It seems like we hear big news about Mars almost every day, even though the planet’s only known inhabitants are our trusty rover friends. It’s red and dusty now, but scientists know it had water billions of years ago. But what else is going on there? Apparently volcanic activity. New evidence says that Mars featured active volcanoes in “recent” times.
The area in question stretches about eight miles long with a 20-mile “volcanic fissure” surrounding it. Researchers believe this area manifested due to an event where expanding gases led to magma exploding. The photos show Mars’ Elysium Planitia region, near its equator. This area is a former hotbed for volcanoes, with pieces where the planet’s crust is cracking.
But, what does this really all mean? Well, as reported in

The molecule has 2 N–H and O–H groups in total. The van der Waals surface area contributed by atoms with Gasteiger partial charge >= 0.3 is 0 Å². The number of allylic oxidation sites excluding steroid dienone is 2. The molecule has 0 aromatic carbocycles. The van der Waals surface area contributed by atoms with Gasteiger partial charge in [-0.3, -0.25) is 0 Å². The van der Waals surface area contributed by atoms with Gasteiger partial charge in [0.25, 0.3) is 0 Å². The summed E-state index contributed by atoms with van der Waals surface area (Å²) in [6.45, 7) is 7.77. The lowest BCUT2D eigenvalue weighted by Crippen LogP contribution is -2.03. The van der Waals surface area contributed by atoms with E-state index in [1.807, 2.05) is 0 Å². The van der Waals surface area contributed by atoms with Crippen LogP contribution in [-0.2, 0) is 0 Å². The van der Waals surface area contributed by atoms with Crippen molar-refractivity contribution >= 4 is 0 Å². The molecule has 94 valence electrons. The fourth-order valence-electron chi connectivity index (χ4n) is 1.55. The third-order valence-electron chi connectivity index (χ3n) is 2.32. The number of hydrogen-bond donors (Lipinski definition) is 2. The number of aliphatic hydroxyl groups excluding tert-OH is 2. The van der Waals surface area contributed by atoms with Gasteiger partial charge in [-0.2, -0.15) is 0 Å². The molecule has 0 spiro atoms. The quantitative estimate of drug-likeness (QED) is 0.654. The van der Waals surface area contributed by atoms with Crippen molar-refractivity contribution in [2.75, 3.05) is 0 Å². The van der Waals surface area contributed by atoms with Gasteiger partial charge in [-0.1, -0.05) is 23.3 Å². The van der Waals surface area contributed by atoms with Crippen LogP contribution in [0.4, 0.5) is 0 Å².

And there’s a chance that Mars may have been habitable beneath its beautiful red surface and may have some life in that region. Planetary Science Institute research scientist David Horvath spoke further about this in a statement.
“The young age of this deposit absolutely raises the possibility that there could still be volcanic activity on Mars, and it is intriguing that recent Marsquakes detected by the InSight mission are sourced from the Cerberus Fossae…The interaction of ascending magma and the icy substrate of this region could have provided favorable conditions for microbial life fairly recently and raises the possibility of extant life in this region.”
There’s still so much more to learn about Mars. But, if anything, this further confirms to us that the planet is very much so alive.